Notes from AQAF’s quality review of LASALLEPublished on February 3rd 2015
It was my honor to have a chance to raise my concern with the External Review Panel at the AQAF’s Quality Review of LASALLE recently.
First of all, I am highly impressed by the effort and process every educational institution in Singapore is required to deliver to be evaluated for the governmental support. And I need not mention that thanks to the Lasalle staff’s effectiveness and professionalism, from initial contacts with alumni to the follow-up, everything went as smooth as planned.
The briefing by Provost about AQAF was closer to a sharing session where they talked about LASALLE’s mission and identity. The current target of Lasalle is the Singapore market, but in the long run, the school aims for a position in the international scale. What challenges Lasalle is not only educating its students, but also informing their family and the entire society, about design. Evaluation is still based on many traditional criteria, for instance, assessing intake quality using O or A levels. One evaluative method that has raised a lot of debates is grading education outcome in accordance to the number of students who get a formal full-time job within 6 months after graduation. On one hand, it is in the nature of art and design industry that professionals have their options to be either freelance or full time artists. On the other hand, the government needs a certain chart, with a specific set of “numbers”, which acts as a benchmark for measuring and comparing art institutions, to make sure their funding is most appropriately spent. If the present benchmark is not accurate, what is the alternative? In a broader picture, how to give objective judgment in subjective areas like arts and design?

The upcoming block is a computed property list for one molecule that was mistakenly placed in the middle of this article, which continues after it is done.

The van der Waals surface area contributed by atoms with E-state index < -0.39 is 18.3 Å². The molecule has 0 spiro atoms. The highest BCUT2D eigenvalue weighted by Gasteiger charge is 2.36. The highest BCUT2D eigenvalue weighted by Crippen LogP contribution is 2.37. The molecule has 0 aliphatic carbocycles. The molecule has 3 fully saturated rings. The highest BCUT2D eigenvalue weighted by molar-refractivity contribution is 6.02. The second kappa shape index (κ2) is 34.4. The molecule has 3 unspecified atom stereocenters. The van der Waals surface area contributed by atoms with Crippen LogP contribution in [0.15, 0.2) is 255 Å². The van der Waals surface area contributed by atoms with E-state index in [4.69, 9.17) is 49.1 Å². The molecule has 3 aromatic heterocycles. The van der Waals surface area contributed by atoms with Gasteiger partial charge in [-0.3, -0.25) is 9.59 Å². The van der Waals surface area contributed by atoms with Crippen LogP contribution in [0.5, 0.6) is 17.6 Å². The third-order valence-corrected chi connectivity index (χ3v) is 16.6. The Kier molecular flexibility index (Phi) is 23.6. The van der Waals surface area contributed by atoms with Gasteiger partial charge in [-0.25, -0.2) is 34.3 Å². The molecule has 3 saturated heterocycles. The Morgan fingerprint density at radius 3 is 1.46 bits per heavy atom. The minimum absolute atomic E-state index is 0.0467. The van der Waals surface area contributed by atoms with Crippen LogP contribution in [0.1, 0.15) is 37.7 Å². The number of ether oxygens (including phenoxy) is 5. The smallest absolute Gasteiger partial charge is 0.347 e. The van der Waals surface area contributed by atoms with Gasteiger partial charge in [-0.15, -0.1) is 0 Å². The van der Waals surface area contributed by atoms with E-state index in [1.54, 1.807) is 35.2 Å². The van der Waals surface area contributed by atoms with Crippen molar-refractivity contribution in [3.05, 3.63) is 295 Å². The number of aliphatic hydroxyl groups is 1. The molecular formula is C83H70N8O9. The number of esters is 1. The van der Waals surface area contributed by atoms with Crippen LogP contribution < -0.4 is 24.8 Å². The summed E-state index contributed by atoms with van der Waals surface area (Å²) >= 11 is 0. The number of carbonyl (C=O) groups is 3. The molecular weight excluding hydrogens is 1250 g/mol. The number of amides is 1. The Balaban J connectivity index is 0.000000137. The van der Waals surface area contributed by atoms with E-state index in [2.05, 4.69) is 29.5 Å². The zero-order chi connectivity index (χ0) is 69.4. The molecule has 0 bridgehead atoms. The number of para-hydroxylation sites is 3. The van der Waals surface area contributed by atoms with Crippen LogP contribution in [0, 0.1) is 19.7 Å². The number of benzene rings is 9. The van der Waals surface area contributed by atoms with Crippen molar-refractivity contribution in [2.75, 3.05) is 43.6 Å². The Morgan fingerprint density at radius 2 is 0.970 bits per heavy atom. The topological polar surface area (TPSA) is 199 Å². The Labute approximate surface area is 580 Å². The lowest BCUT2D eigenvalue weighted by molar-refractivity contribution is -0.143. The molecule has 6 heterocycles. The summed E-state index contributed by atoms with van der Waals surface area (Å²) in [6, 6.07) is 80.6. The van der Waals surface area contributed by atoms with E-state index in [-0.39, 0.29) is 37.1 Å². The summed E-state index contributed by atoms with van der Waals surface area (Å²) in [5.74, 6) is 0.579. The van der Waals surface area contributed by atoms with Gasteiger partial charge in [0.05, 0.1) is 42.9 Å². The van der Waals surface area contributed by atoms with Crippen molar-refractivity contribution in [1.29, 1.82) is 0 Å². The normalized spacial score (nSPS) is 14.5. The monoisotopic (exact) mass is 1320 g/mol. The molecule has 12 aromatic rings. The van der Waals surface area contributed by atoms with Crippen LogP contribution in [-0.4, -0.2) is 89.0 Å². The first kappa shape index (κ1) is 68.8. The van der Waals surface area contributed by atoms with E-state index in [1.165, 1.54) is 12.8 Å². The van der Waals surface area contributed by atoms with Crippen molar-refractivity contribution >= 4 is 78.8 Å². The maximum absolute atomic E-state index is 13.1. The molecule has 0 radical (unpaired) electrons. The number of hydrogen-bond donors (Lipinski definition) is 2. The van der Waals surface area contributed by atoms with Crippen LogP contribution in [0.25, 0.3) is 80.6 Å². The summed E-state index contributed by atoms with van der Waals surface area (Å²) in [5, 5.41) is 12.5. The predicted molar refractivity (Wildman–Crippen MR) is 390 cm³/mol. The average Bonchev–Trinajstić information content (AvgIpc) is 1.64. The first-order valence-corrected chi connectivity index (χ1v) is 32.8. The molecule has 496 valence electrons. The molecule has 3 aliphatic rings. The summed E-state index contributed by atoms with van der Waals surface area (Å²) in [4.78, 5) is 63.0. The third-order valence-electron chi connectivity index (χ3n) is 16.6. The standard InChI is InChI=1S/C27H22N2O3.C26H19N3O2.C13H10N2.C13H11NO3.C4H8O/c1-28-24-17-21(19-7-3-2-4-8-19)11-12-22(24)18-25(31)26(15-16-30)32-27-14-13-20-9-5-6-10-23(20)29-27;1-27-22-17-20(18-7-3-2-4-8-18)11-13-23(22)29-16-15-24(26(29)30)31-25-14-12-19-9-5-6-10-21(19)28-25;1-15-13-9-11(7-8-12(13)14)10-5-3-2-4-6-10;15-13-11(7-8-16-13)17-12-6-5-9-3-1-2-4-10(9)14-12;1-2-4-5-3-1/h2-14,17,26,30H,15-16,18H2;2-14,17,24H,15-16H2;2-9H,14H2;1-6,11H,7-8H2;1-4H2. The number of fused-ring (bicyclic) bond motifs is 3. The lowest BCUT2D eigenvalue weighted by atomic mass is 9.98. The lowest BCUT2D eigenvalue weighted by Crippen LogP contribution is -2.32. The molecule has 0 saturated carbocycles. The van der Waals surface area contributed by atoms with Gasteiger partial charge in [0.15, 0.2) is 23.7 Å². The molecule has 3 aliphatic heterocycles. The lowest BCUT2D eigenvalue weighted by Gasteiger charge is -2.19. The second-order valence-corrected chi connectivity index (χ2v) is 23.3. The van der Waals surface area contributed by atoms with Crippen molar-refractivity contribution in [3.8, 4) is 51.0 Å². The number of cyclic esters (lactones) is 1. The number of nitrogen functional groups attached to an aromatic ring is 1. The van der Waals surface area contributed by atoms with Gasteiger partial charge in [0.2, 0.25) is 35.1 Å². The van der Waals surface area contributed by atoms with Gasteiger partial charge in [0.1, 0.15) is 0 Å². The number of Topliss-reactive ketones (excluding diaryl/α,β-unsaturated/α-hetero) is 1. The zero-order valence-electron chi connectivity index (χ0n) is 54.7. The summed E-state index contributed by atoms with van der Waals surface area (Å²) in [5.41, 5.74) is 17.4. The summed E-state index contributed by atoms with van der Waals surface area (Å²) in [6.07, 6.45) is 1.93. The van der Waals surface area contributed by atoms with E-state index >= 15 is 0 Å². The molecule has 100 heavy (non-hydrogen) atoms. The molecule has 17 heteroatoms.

After the briefing the audience was split into two groups, Visual Art and Performance Art. The interview started with each of us introducing our own education background and sharing how LASALLE had well prepared us for the real world. There were representatives for most faculties, including film, design communication, product design, interior design, art management, art therapy, and fine art (I wonder where the fashionistas were). Among about ten of us, there were 1 diploma and 2 master degree holders and the rest were bachelor degree holders. Three were international students while the rest were PRs or Singaporeans.
I was the only diploma representative. And I was surprised that both bachelor and MA programs have professionalism courses, which is something I never had during my time. Listening to their story gave me great motivation in my current work; well, I’m not the only one struggling and diploma students actually are not well prepared for this.
Honestly, I am not quite satisfied with my own speech. I think I was a bit rushing when bringing out the difficulties that my batch is faced with because of the conflicts between MOE and MOM. One department is encouraging us to stay and serve the bond, while the other raises the bar critically high by increasing the quotas for employing foreigners under S-pass and giving unjustified rejection even when the candidate is qualified. Another argument to be mentioned is that Art Therapy graduates have no qualification from respective institutions. The number of graduates working in related industries was also discussed. There was one interesting question regarding the levels of competitiveness in specific markets. In my opinion, the supply has exceeded the demand in some fields such as graphic design, whereas in film industry competitiveness has risen only recently.
Yet the most inspiring point of all was the idea that which makes an successful institution, aside from its preparation for its students to leave the “greenhouse” for the real “cold world”, is the strength of alumni network. We are in lack of this connection and the great part of our alumni network has been built based on personal friendships. The school reputation and alumni’s support are not much developed at the moment. So I hope for a positive change in the near future from LASALLE to reinforce this missing link. Thanks to the review session, I got to meet lots of interesting people from various departments and start connecting with some of them. It is always great to be acquainted with more passionate and talented artists and designers out there.
Disclaimer: These are just a few notes from my very own point of view, which do not represent any party.